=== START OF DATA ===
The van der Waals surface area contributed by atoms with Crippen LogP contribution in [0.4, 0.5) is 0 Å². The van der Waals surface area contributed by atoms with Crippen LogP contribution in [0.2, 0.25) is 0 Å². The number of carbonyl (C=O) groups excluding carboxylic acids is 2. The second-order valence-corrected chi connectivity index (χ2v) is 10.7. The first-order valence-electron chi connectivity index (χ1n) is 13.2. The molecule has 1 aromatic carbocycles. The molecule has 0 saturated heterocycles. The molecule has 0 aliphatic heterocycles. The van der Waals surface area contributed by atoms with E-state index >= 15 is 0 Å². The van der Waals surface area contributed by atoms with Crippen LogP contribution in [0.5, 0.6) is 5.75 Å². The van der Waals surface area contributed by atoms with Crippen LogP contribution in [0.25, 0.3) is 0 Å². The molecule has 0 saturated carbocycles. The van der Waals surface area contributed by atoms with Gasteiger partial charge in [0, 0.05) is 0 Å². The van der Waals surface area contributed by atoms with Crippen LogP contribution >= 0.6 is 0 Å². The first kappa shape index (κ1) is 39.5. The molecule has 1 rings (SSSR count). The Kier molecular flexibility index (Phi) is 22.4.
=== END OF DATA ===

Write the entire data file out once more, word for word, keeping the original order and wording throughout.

The van der Waals surface area contributed by atoms with Crippen LogP contribution in [0.4, 0.5) is 0 Å². The van der Waals surface area contributed by atoms with Crippen LogP contribution in [0.2, 0.25) is 0 Å². The number of carbonyl (C=O) groups excluding carboxylic acids is 2. The second-order valence-corrected chi connectivity index (χ2v) is 10.7. The first-order valence-electron chi connectivity index (χ1n) is 13.2. The molecule has 1 aromatic carbocycles. The molecule has 0 saturated heterocycles. The molecule has 0 aliphatic heterocycles. The van der Waals surface area contributed by atoms with E-state index >= 15 is 0 Å². The van der Waals surface area contributed by atoms with Crippen LogP contribution in [0.5, 0.6) is 5.75 Å². The van der Waals surface area contributed by atoms with Crippen LogP contribution in [0.25, 0.3) is 0 Å². The molecule has 0 saturated carbocycles. The van der Waals surface area contributed by atoms with Gasteiger partial charge in [0, 0.05) is 0 Å². The van der Waals surface area contributed by atoms with Crippen LogP contribution >= 0.6 is 0 Å². The first kappa shape index (κ1) is 39.5. The molecule has 1 rings (SSSR count). The Kier molecular flexibility index (Phi) is 22.4.